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PostPosted: Thu Nov 04, 2010 5:02 am 
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Hello everyone, today Panasonic announced the Lumix GF2, the successor to the best-selling Lumix GF1. Headline features include 1080i video, a touchscreen and a smaller, lighter body. It'll be available in January 2011 at a price to be confirmed.

Check out our Panasonic Lumix DMC-GF2 review!

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PANASONIC INTRODUCES COMPANY’S SMALLEST AND LIGHTEST DIGITAL INTERCHANGEABLE LENS SYSTEM CAMERA WITH FLASH

New Panasonic LUMIX GF2 Features Touch-Screen Operation, Full HD Video Recording Capability and Compatible with Panasonic’s Interchangeable 3D Lens

SECAUCUS, NJ (November 4, 2010) – Panasonic today announced the LUMIX DMC-GF2, the latest of the company’s DSL Micro (DSLM) compact mirrorless cameras, which is Panasonic’s smallest and lightest interchangeable lens system camera – complete with a built-in flash. The LUMIX GF2 is compatible with lenses from the Micro Four Thirds standard, meaning the system is small and compact, while not compromising ease of operation or image quality. Even more, the LUMIX GF2 is compatible with Panasonic’s new 3D interchangeable lens, the LUMIX G 12.5mm / F12, so users can take 3D photos.



“The LUMIX GF2 is key in the Panasonic DSL Micro line-up, as it’s the smallest and lightest model we offer, while still offering superb image quality, which our consumers have come to expect from LUMIX. Compared to the GF1, its predecessor, the GF2 has been reduced approximately 19% in size and approximately 7% in weight yet is still retains its signature built-in flash,” said Darin Pepple, Senior Product Manager, Imaging, Panasonic Consumer Electronics Company. “We expect the LUMIX GF2 to be an attractive model for consumers who want to step up to a more powerful camera that is easy to use, and a camera that is ‘future-proof’ with its 3D capabilities.”



The LUMIX GF2 is extremely easy to operate for consumers at any level, thanks to a newly- designed user interface, which allows for the focus to be set, or shutter released, by simply touching the large 3-inch touch-screen LCD. The touch-screen LCD with a 460,000-dot-resolution makes taking great photos intuitive. Once a user locks on a subject by touch, the LUMIX GF2 tracks the subject with the AF tracking function, even if the subject moves – making it easy to take photos of moving subjects, like children playing. The contrast AF system adopted by the LUMIX DMC-GF2 is not only accurate and easy to use, but also very fast. Users can choose from a wide range of AF (Auto Focus) modes, including multiple-area AF with up to 23 focus areas, 1-area AF with a selectable focus area, Face Detection, and AF Tracking.



The touch operation also dramatically shortens the time spent navigating the menus. With the LUMIX GF2’s newly-designed Touch Q-menu, the user can customize the camera’s shortcuts with the most commonly used settings. Together with the simple button components, including dedicated buttons for video recording and iA (Intelligent Auto) mode which lights in-use, users can operate the camera intuitively with ease.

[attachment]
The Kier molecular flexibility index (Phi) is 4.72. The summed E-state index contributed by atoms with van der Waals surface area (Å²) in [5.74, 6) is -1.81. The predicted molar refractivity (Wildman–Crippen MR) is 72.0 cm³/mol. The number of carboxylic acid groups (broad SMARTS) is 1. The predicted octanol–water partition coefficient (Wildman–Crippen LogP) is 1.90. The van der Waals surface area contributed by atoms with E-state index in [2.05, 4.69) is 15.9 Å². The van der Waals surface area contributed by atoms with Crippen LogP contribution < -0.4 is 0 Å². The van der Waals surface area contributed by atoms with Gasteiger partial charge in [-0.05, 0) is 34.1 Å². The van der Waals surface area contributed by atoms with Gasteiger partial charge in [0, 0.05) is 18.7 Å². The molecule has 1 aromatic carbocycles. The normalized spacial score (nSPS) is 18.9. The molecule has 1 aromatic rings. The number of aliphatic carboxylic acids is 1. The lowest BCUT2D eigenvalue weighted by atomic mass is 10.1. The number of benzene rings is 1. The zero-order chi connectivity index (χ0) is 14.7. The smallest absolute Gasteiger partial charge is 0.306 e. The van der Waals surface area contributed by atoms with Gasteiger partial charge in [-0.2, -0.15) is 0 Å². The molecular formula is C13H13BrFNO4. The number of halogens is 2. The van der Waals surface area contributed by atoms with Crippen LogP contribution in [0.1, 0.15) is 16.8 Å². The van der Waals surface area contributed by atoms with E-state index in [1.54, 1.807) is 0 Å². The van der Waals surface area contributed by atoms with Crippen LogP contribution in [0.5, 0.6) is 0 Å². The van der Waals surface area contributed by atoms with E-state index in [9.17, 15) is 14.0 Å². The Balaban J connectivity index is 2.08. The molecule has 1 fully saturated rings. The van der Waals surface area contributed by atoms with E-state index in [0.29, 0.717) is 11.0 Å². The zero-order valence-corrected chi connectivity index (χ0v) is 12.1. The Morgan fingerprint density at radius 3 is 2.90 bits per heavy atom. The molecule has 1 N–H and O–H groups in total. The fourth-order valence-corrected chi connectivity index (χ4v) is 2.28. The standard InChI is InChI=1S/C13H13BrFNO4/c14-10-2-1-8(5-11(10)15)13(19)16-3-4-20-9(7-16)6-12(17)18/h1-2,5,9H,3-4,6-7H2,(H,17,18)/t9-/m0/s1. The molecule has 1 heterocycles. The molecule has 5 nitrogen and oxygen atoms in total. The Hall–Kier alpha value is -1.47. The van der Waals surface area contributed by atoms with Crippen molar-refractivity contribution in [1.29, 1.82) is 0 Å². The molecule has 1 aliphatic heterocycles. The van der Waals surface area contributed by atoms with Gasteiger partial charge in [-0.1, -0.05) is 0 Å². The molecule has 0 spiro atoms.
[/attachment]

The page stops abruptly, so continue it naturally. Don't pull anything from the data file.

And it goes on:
With the Intelligent Scene Selector in the iA mode, the camera automatically switches to the appropriate mode according to the subject touched. For example, a touch on a human face switches to the portrait mode and a touch on the background or scenery switches to the scenery mode, while a touch on the subject close to the camera switches to the close-up mode. With the MF assist mode for manual focusing, users can enlarge the subject by just a touch to select 1x, 5x or 10x and smoothly move the subject by dragging it on the screen. In iA mode and the Peripheral Defocus mode, the range of defocus can be adjusted by just moving the slider with a finger, something not possible with larger more complicated DSLR cameras that don’t feature touch control.



While achieving breakthroughs in compactness of design and outstanding photo and video quality, the Panasonic LUMIX GF2 can contribute its professional-level imaging performance to well-balanced engine and sensor technologies. For the image processor, the Venus Engine FHD is incorporated, featuring exceptionally high performance signal processing capabilities in both photo and movie recording. With the advanced noise reduction system employing the 3D NR and CNR (Chromatic Noise Reduction), users can capture clear, naturally-balanced images even when shooting at high ISO sensitivity levels to help prevent the color bleeding.



Panasonic’s Venus Engine FHD enables Intelligent Resolution technology, which means that three areas – outlines, detailed texture areas and soft gradation – are automatically detected. Then, the outline parts are enhanced effectively to give edges more clearness while giving a moderate accentuation to the texture areas to look more finely detailed. To the soft gradation part, noise reduction system is applied to make it smoother. Apart from the uniform enhancement of sharpness, the innovative technology Intelligent Resolution precisely performs signal processing pixel by pixel, resulting in images that are naturally clear and crisp in both video and photos. The 12.1-megapixel Live MOS sensor featured in the LUMIX GF2 offers the best of both worlds – the superb image quality of a CCD sensor, plus the lower power consumption of a CMOS sensor.